Remembering Mom

As Mother’s Day quickly approaches, we tend to think more about our moms. Whether your relationship is good, bad or indifferent, she is still your mother.

Since my mom is gone, I tend to romanticize our relationship. I find myself dwelling on the good times; like how she would get the family together and always cook for us. Or when she would drag us all to Easter Mass followed by the family Easter egg hunt. I remember how she entertained us when she put the colander on her head and danced around the kitchen.

Funny, but I don’t seem to spend much time thinking about when she made me angry, and those times could be frequent. She meddled in all her kids’ marriages. She not only told us how to parent, but also told our kids how they should be parented. She would say things publicly that would make us want to crawl under the table. Like the time she insisted our Iranian waiter was really from India and tried to speak Hindi to him. When he didn’t reply she thought he was snubbing a British woman.

What I miss most is calling out the words, “MOM.” It’s one of the first words we learn and when you lose your mother, you may never need to use it again. If you are married and have children together then you may make the transfer to your wife, “Go ask your mom.” “Tell your mom I said so.” “If mom says it’s ok, then I’m ok.” It seems so natural to use the word that has lived with us so long.

My wife and I never had children together. We have dogs. So suffice it to say, I call my wife my dogs’ mom. “See if mom will give you a treat.” “Ask mom to take you out.” “Go tell mom you made a mess.” My non-responsive canine children don’t know that by allowing me to use that simple, little, three letter word they have given me a gift, the gift of having a mom in my life again.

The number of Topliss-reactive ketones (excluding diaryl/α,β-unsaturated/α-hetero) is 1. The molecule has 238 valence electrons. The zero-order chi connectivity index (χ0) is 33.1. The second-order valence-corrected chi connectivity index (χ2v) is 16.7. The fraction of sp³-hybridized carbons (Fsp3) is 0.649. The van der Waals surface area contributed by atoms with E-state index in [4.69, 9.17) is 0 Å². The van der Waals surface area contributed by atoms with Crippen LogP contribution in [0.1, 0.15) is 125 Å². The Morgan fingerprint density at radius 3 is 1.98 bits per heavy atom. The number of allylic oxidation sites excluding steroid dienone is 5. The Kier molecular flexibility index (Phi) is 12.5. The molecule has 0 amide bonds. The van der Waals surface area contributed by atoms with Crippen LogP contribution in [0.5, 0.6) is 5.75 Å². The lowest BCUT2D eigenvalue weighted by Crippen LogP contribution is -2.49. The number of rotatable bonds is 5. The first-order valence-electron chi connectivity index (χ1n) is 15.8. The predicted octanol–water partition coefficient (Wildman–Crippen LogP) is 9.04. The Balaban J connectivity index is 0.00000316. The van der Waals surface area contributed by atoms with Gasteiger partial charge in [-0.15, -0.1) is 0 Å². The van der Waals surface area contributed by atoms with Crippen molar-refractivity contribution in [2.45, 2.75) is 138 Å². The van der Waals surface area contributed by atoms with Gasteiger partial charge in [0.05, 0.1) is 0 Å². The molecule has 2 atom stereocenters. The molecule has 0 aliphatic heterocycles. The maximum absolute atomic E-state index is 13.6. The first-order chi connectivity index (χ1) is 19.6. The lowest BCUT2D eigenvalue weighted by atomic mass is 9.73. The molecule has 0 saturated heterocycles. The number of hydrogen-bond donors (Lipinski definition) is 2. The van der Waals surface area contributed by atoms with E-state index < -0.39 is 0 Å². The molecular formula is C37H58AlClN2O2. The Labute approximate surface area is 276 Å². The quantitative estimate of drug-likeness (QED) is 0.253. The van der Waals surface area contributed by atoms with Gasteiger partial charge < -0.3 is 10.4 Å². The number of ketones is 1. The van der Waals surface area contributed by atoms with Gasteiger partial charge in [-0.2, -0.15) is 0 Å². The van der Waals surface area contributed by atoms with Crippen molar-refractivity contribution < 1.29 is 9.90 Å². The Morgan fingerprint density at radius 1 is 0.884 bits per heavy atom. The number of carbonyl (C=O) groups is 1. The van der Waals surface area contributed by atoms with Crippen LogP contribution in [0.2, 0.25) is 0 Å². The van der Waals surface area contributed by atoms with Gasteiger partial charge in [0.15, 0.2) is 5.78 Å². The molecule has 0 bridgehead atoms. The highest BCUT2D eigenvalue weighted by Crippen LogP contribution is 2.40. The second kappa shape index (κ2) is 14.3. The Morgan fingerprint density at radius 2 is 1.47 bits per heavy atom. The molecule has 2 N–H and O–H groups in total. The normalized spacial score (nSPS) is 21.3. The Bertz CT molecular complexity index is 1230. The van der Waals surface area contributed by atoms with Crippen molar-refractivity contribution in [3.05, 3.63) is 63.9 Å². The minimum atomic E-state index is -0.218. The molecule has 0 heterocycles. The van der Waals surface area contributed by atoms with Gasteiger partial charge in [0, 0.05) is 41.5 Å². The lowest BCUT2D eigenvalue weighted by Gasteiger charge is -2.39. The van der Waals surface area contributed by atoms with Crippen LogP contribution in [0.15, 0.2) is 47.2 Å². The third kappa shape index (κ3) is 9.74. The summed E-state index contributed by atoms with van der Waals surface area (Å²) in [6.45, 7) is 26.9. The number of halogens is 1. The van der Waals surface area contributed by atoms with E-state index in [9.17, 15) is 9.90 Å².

1. Tiffany Walker-Barkm
    Posted March 22, 2013 at 8:17 pm | Permalink

    This is a beautiful entry, it’s makes me appreciate not only being able to call out “Mom” and get an answer, it makes me appreciate the word rolling off of my children’s tongues. Thank you for the new perspective.

    -Tiffany Walker-Barkman

  2. David Aragon
    Posted March 25, 2013 at 11:49 am | Permalink

    This is so true. I greatly appreciate Mr. Clarks’ openenss and tangability expressed as so many men fall short of transparancy. I’m so blessed to have my mother still alive at 78 and strong as an ox. I am very concerned about her welfare when she is in a wheelchair as I will be there by her side. I’m taking a college course on “Aging”. This coupled with Mr. Clarks’ love for his mother allows me to continue to tell my mother, “I love you, Mom!”, everytime I talk to her on the phone. With 8 other siblings, they have learned to tell her themselves that they love her as well since Dad passed away 8 yrs ago. Thank you Mr. Clark for being so real!!! God Bless.

    David L Aragon

  3. Betsy Gosnell
    Posted April 17, 2013 at 11:14 pm | Permalink

    Thank you for this lovely story. Although my Mom never danced around with a colander on her head, she did “dance” around with spareribs on her head……after the pressure cooker exploded….well, likely this was more of spontaneous event than a planned theatrical interlude! I happened upon your website because your job posting for a Wellness Nurse in Granada Hills, CA was most intriguing. I’m glad I continued to explore the Aegis site and found your blog “gift”.

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